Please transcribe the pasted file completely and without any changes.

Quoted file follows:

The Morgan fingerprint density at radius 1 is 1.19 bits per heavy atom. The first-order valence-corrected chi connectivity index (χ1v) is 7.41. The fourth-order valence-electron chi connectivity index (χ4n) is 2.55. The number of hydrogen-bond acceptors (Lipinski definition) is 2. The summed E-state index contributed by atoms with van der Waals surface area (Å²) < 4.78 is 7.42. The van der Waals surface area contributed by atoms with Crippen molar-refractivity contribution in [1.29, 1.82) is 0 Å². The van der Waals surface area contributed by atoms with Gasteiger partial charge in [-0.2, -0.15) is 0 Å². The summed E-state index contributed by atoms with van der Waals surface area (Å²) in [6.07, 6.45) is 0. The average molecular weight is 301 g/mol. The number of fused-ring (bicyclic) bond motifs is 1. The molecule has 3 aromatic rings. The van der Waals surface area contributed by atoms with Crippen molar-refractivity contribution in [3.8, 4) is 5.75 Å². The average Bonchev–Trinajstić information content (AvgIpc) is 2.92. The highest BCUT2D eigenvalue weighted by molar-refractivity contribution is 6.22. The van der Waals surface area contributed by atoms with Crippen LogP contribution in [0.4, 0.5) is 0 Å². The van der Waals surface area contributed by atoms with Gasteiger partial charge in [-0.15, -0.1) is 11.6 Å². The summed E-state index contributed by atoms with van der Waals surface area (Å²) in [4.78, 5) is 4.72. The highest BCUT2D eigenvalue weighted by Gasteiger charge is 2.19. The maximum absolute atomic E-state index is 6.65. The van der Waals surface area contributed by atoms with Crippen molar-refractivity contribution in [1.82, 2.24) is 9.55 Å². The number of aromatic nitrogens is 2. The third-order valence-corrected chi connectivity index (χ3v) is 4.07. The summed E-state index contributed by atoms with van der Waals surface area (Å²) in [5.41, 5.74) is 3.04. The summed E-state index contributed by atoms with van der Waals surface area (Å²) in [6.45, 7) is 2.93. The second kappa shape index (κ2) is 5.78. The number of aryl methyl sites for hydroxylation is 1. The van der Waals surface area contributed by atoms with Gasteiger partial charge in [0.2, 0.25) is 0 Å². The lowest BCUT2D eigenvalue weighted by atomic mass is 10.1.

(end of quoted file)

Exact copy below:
The Morgan fingerprint density at radius 1 is 1.19 bits per heavy atom. The first-order valence-corrected chi connectivity index (χ1v) is 7.41. The fourth-order valence-electron chi connectivity index (χ4n) is 2.55. The number of hydrogen-bond acceptors (Lipinski definition) is 2. The summed E-state index contributed by atoms with van der Waals surface area (Å²) < 4.78 is 7.42. The van der Waals surface area contributed by atoms with Crippen molar-refractivity contribution in [1.29, 1.82) is 0 Å². The van der Waals surface area contributed by atoms with Gasteiger partial charge in [-0.2, -0.15) is 0 Å². The summed E-state index contributed by atoms with van der Waals surface area (Å²) in [6.07, 6.45) is 0. The average molecular weight is 301 g/mol. The number of fused-ring (bicyclic) bond motifs is 1. The molecule has 3 aromatic rings. The van der Waals surface area contributed by atoms with Crippen molar-refractivity contribution in [3.8, 4) is 5.75 Å². The average Bonchev–Trinajstić information content (AvgIpc) is 2.92. The highest BCUT2D eigenvalue weighted by molar-refractivity contribution is 6.22. The van der Waals surface area contributed by atoms with Crippen LogP contribution in [0.4, 0.5) is 0 Å². The van der Waals surface area contributed by atoms with Gasteiger partial charge in [-0.15, -0.1) is 11.6 Å². The summed E-state index contributed by atoms with van der Waals surface area (Å²) in [4.78, 5) is 4.72. The highest BCUT2D eigenvalue weighted by Gasteiger charge is 2.19. The maximum absolute atomic E-state index is 6.65. The van der Waals surface area contributed by atoms with Crippen molar-refractivity contribution in [1.82, 2.24) is 9.55 Å². The number of aromatic nitrogens is 2. The third-order valence-corrected chi connectivity index (χ3v) is 4.07. The summed E-state index contributed by atoms with van der Waals surface area (Å²) in [5.41, 5.74) is 3.04. The summed E-state index contributed by atoms with van der Waals surface area (Å²) in [6.45, 7) is 2.93. The second kappa shape index (κ2) is 5.78. The number of aryl methyl sites for hydroxylation is 1. The van der Waals surface area contributed by atoms with Gasteiger partial charge in [0.2, 0.25) is 0 Å². The lowest BCUT2D eigenvalue weighted by atomic mass is 10.1.